This American Life: #593: Don’t Have to Live Like a Refugee
August 8, 2016 12:26 PM - Subscribe

We return to Greece with stories of people trying to move on with their lives in whatever way they can. We meet a couple who fell in love even though they weren't expecting anything like that to happen, and even though her family didn't approve. We also meet a shopkeeper in a camp who's running what amounts to a cigarette charity. INTERACTIVE TOUR

Stuff I found really affecting in this one:

(a) The romantic couple being separated and the only way to save her was the reporter giving him cab fare. Yeah, that's probably Not Good Ethical Journalism, but man, I was so glad he did it anyway. Yay love!
(b) That poor girl needing an abortion and because the cab driver wouldn't stay, might freaking die from her pregnancy. This was just giving me the chills all over.
posted by jenfullmoon (4 comments total) 1 user marked this as a favorite
What a devastating pair of episodes these were. I loved that they didn't focus on the tragedy of it all, but instead the human stories that come out of the tragedy.

I especially loved the guy who ran the shop as essentially a non-profit. He could easily set himself up as a Milo Minderbinder type, using his skills/connections to take advantage of his fellow refugees. But, at least as depicted in the piece, he's pretty much just doing what he can to help people survive.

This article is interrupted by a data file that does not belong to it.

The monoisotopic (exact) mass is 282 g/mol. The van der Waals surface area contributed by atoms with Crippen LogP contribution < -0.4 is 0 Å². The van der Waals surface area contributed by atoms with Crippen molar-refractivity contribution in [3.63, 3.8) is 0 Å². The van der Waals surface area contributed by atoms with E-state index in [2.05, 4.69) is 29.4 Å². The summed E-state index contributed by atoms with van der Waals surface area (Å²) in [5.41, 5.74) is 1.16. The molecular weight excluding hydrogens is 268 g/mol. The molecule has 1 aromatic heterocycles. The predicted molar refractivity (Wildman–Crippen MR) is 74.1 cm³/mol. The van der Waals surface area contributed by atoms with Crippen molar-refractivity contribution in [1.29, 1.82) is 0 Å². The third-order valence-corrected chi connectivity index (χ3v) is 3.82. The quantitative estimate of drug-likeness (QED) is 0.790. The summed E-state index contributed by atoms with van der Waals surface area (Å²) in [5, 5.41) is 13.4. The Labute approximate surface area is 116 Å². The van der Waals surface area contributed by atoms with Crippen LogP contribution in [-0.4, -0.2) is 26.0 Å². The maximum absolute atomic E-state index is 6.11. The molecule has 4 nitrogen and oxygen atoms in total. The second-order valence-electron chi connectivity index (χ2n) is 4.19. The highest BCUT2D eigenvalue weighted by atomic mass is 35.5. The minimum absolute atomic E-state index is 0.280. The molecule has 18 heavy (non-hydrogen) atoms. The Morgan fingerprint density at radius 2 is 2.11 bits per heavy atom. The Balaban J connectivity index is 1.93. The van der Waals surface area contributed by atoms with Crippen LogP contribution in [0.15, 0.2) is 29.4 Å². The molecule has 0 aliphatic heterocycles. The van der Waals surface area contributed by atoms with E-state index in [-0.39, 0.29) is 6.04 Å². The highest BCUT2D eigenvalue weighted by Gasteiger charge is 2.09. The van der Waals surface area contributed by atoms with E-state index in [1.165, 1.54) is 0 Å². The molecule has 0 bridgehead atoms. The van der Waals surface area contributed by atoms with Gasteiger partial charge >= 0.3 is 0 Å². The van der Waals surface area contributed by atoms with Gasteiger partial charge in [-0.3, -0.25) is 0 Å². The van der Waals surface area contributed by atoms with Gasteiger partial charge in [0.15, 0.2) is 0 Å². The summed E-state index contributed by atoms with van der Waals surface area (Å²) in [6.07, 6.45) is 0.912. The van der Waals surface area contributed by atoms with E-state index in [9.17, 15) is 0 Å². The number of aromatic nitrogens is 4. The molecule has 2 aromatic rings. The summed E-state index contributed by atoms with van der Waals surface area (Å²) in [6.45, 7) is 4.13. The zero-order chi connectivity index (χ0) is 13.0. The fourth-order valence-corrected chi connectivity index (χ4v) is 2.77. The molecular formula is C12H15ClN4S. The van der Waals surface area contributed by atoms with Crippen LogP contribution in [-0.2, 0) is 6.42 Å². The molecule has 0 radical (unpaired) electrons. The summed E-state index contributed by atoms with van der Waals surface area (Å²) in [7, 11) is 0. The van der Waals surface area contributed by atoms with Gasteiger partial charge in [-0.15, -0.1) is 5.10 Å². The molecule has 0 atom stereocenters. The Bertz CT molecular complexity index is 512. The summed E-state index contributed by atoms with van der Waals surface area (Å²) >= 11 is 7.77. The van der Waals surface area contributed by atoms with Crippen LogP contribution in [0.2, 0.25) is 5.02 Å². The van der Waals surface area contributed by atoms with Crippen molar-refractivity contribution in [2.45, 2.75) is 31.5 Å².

In the context of TAL, I also think that the stories were made more powerful by how obviously swept up the reporters became. Especially the guy who paid for the cab fare, and the women who interviewed (and followed up with) the pregnant woman.

One thing that frustrates me, from the comfort of a North American non-refugee life, is the waste of human capital. You've got thousands of young men, many of whom are bored out of their minds and a lack of jobs. You've got people living in tents. They should be building houses. Whole new towns, if necessary. If I were Benevolent Empress Dictator of the World, I'd be making the rich countries send the materials/money and scouring the refugee and local populations for folks qualified to be planners/architects/foremen, and giving anyone willing and able-bodied enough to swing a hammer the opportunity to work at a job.

Even if all the construction work is temporary -- if you can provide stable living conditions, it seems that other economic opportunities might follow (as evidenced by the barbers and the shop keepers and the bakers). And yeah, building out the full infrastructure necessary for a town/settlement (water, sewage, comms, police/fire) is a massive undertaking and maybe beyond the scope of a "temporary" refugee crisis. But at least people could have solid walls.

But obviously, if it were that easy, it would be being done already.
posted by sparklemotion at 9:11 AM on August 10, 2016 [1 favorite]

You've got people living in tents. They should be building houses.